Call to tax informal sector

The government should charge informal traders a levy as a way of increasing revenue to fight the HIV and Aids pandemic, Matabeleland North Provincial Affairs minister Cain Mathema has said.

BY XOLISANI NCUBE

Cain Mathema

Cain Mathema

Mathema told a Press briefing during a high-level meeting on revitalisation of HIV prevention in Victoria Falls last week that continued closure of industries and the upsurge of the informal sector called for fresh modalities to explore possibilities of taxing new sectors.

“As a country, for long we have been relying on the formal sector for contributions towards this fight, but as we are all aware, the formal sector is fast dying and we have to find ways of including those in the informal sector. Our small to medium enterprises must all come in and join in the fight,” Mathema said.

Currently, formally employed Zimbabweans pay at least 3% of their disposable income towards the Aids Levy, while employers contribute a similar percentage.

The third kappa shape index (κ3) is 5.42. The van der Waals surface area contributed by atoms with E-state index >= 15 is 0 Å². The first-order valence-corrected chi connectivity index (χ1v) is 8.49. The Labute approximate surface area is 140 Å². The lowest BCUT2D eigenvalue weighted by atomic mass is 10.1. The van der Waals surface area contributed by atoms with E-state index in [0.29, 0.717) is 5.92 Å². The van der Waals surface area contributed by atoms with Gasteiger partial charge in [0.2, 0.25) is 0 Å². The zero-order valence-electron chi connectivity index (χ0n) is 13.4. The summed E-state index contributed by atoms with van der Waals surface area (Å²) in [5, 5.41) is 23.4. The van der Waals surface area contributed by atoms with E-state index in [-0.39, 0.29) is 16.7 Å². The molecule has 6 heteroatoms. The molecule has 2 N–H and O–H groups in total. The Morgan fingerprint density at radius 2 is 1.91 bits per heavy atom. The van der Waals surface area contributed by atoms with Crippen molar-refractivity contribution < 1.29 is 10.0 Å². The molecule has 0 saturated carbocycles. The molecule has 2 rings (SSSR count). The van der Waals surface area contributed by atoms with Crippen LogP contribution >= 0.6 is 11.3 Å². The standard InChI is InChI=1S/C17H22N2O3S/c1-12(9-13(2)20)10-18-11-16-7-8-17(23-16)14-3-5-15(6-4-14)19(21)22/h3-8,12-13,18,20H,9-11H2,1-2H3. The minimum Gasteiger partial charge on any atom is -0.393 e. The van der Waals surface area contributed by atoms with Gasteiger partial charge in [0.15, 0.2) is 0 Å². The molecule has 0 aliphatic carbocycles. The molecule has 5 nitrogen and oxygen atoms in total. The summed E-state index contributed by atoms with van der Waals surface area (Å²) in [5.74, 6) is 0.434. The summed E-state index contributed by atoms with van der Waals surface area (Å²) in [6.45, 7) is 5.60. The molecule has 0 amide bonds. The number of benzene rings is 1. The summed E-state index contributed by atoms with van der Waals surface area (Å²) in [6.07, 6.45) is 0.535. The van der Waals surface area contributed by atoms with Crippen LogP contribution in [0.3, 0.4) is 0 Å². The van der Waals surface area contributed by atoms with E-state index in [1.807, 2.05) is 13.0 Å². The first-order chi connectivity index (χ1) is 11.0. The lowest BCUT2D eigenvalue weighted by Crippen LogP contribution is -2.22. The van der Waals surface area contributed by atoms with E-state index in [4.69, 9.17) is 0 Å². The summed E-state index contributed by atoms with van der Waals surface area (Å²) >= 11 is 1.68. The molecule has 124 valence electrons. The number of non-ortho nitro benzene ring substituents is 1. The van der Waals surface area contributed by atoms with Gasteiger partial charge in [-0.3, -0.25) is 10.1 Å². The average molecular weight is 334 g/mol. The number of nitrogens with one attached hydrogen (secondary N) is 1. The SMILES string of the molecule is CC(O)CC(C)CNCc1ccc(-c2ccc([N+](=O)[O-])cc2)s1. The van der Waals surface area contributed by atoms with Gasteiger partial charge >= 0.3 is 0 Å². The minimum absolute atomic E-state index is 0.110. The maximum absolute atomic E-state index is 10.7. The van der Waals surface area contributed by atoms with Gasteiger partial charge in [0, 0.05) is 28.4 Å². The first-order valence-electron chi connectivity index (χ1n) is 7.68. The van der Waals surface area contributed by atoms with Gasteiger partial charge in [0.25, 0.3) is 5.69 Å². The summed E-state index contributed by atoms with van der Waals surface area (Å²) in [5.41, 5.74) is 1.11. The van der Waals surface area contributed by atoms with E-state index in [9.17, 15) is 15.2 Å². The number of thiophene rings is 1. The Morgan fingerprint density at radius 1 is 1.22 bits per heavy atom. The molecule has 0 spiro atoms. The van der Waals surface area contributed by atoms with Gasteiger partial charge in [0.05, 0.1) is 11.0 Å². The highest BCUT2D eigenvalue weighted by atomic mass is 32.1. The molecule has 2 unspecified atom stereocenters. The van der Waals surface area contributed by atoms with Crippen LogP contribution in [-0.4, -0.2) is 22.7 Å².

But according to National Aids Council (NAC) chief operating officer Raymond Yekeye, Aids Levy collections have been going down in recent years.

“In 2011, we had around $38 million and it came down to $36 million in 2012, down to $34 million in 2013 and rose $35 million in 2014, dropped to $34 million in 2015, dropped to $32 million in 2016 and this year we are projecting to collect on average $32 million,” he said.

From the amount collected, 50%, according to Health and Child Care minister David Parirenyatwa, goes towards treatment of HIV-related illness and procurement of anti-retroviral drugs and the rest was distributed towards administration, prevention and awareness programmes among other demands.

The minister said the government should now mobilise more resources towards prevention, if the fight against the pandemic which has wreaked havoc across the country.

International donors such as Global Fund and United Nations Aids (UNaids) have also been contributing to the procurement of anti-retroviral drugs for over 1,2 million Zimbabweans on medication.

“The first strategy now should be prevention, the second prevention and the third prevention. It must be prevention, prevention and prevention,” Parirenyatwa said.

The meeting also discussed modalities to engage commercial sex workers, truck drivers, young adolescents and married couples on prevention of HIV andAids.

Health activists at the meeting also demanded inclusion of same sex players in the strategy, with UN goodwill ambassador for HIV and Malaria campaign Yvonne Chaka Chaka warning delegates against segregating people based on sexual orientation.

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